Archive for the ‘Liberty’ Category
When I read the following article by Michael Neumann posted on CounterPuch I thought about my recent conversation with Ernie Branscomb on his blog. So, I posted his “Nationalism and the Israel-Palestine Conflict” below because it goes right to the heart of the root issue dividing all peoples, or should I say “races”?
There was an ideology sufficient to drive all those atrocities (“…Nazi ethnic cleansing that antisemitism can’t possibly explain – the genocide against the gypsies and the planned extermination of thirty million Slavs, many of whom died as ‘subhumans’ in inhuman prison camps”). It fairly stares us in the face. It was not devised by Hitler, but by 19th Century Romantics – poets and pseudo-historians from Scandinavia across Central Europe and down into the Italian Peninsula and the Balkans. It was not the Nazis, but Woodrow Wilson who made it a fixture of contemporary politics. This was the ideology of ethnic nationalism.
From this it becomes easy to see why Woodrow Wilson setup the Third National Bank, the Federal Reserve Banking System, or at least went along with it and its “elastic currency.” Later Wilson stated
“A great industrial nation is controlled by its system of credit. Our system of credit is privately concentrated. The growth of the Nation, therefore, and all our activities are in the hands of a few men… We have come to be one of the worst ruled, one of the most completely controlled and dominated, governments in the civilized world—no longer a government by free opinion, no longer a government by conviction and the vote of the majority, but a government by the opinion and the duress of small groups of dominant men.”
To that end and the want to prosecute war to enforce political ends, paper money was printed to pay the cost because there was nothing in reserve as a consequence of President Richard Nixon’s in 1971, causing inflation to grow, which according to John Maynard Keynes,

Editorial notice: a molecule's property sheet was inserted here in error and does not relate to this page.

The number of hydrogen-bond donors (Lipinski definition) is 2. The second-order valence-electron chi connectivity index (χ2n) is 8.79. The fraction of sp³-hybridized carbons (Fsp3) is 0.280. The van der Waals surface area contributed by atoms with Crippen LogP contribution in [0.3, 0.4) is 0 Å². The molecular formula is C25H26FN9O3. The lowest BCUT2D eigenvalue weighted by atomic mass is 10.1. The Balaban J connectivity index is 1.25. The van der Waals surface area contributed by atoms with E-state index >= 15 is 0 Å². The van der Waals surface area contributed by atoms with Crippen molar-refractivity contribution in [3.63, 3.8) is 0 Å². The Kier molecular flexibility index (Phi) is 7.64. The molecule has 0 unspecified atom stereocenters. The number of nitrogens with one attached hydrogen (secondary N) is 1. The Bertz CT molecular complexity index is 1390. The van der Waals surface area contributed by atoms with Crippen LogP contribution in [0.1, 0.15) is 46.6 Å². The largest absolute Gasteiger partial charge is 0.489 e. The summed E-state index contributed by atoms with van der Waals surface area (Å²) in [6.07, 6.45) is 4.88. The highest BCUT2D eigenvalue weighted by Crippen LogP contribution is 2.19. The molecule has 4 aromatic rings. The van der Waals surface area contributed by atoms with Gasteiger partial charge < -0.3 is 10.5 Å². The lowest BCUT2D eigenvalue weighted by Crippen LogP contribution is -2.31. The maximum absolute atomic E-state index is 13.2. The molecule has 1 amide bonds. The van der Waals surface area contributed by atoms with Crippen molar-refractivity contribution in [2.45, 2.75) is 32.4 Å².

“By a continuous process of inflation, governments can confiscate, secretly and unobserved, an important part of the wealth of their citizens. By this method, they not only confiscate, but they confiscate arbitrarily; and while the process impoverishes many, it actually enriches some”.
It is through this mechanism that the illegitimate opinion-driven ideologues and fanatical believers looted middle-class America and stole their moral standing within the World and left them a fractured melange of contentious races. All that’s necessary is scare everyone a little bit, put a little fear in their hearts then throw them some common “hope” and they all follow along like happy little puppydogs just like the Palestinian people.
What give the Jew the moral high ground? According to Michael Neumann it is the sovereign Jewish State — Israel in occupied Palestine. The Arab Palestinian, however, has no state, no sovereignty, no legal rights and, therefore no moral legitimacy because of their sub-standard status. No never you mind that the Jews with help and support from their American and European friends took and occupy that “state” land by force of arms. They took from another what did not belong to them and used it to justify their right to use it to establish their legitimate right to exist.
By MICHAEL NEUMANN
In April of this year I was invited by the Canada-Palestine Parliamentary Association to speak at one of their meetings. The meeting was to have taken place in the Parliament building in Ottawa, where I have spoken previously without incident. John Ivison, in the National Post newspaper, published a not particularly vicious or unbalanced attack on me, deploring the invitation. After this, without any contact with me and without seeing the content of my talk, the meeting was ‘postponed’. It is now clear that the postponement was permanent.
This might seem spineless, but it involved more than the National Post article.
Ivison reports that Alykhan Velshi, director of communications for Immigration Minister, Jason Kenney, had the following to say: